Shrouded behind sprawling greenery and a slim glass door on Berners Street, Akoko’s entrance is easily missed, but this smart Fitzrovia restaurant is fast becoming a key player in London’s West African fine dining movement. Like many restaurants born during the pandemic, lockdowns somewhat hampered Akoko in its early days but the restaurant we visited is one that is picking up pace fast, weaving West African flavours with elegance across an exciting tasting menu and drinks pairings.
We visited Akoko in its relative infancy and though the food was excellent, we wondered if it could be a little more challenging and unique. By comparison, Akoko 2.0 - now led by exec chef Ayo Adeyemi alongside founder Aji Akokomi - is just that. Akokomi has curated an experience where everything has purpose and meaning, from art on the walls (with pride of place given to a woven installation of ekpiri seed husks, fashioned by contemporary Nigerian artist Niyi Olagunju) to the monochromatic terracotta interiors and hand-whittled wooden cutlery that accompanies certain courses. Every aspect feels carefully considered, right down to the custom, Akoko-monogrammed skewers that hold together Adeyemi’s ox tongue suya.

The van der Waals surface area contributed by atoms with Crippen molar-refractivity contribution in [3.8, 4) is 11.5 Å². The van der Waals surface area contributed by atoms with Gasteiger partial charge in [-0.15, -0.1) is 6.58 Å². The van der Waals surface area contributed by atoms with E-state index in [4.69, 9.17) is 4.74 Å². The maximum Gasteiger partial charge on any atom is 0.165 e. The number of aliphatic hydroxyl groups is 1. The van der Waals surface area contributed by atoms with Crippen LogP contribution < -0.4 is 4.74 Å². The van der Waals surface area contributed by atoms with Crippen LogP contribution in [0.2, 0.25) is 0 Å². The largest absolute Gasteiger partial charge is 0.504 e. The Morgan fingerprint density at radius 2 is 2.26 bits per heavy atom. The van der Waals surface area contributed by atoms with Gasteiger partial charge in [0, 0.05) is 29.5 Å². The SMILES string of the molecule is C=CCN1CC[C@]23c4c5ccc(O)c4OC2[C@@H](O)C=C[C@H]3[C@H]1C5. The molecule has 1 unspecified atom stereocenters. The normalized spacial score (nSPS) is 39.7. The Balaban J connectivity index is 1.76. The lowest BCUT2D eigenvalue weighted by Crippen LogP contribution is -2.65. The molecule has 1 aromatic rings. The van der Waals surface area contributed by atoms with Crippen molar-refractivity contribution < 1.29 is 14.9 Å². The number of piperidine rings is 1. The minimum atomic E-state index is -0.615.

That suya - served with a gentle lick of mustard and a pool of aerated bone marrow sauce - is utterly extraordinary. Like many courses at Akoko, it burns fast and bright, and is devoured too quickly. Other high points include a beautiful ballotine of monkfish and white asparagus, and a bowl of delicately-stuffed mussels and ripe tomatoes in a deftly-spiced broth. Plump for the Akoko pairing and sommelier Oscar Clark will libate you with a mixture of wines, cocktails and even a glass of Nigerian stout.
In the closing stages of the menu, an old favourite arrives - Akoko’s jollof rice, which emerges in a cloud of smoke, ready to be mixed through a bowl of lamb, aubergine and chives. If we could wish for one thing from Akoko, it would be more courses, and more chances to explore the limits of Adeyemi’s thrilling, dynamic cooking.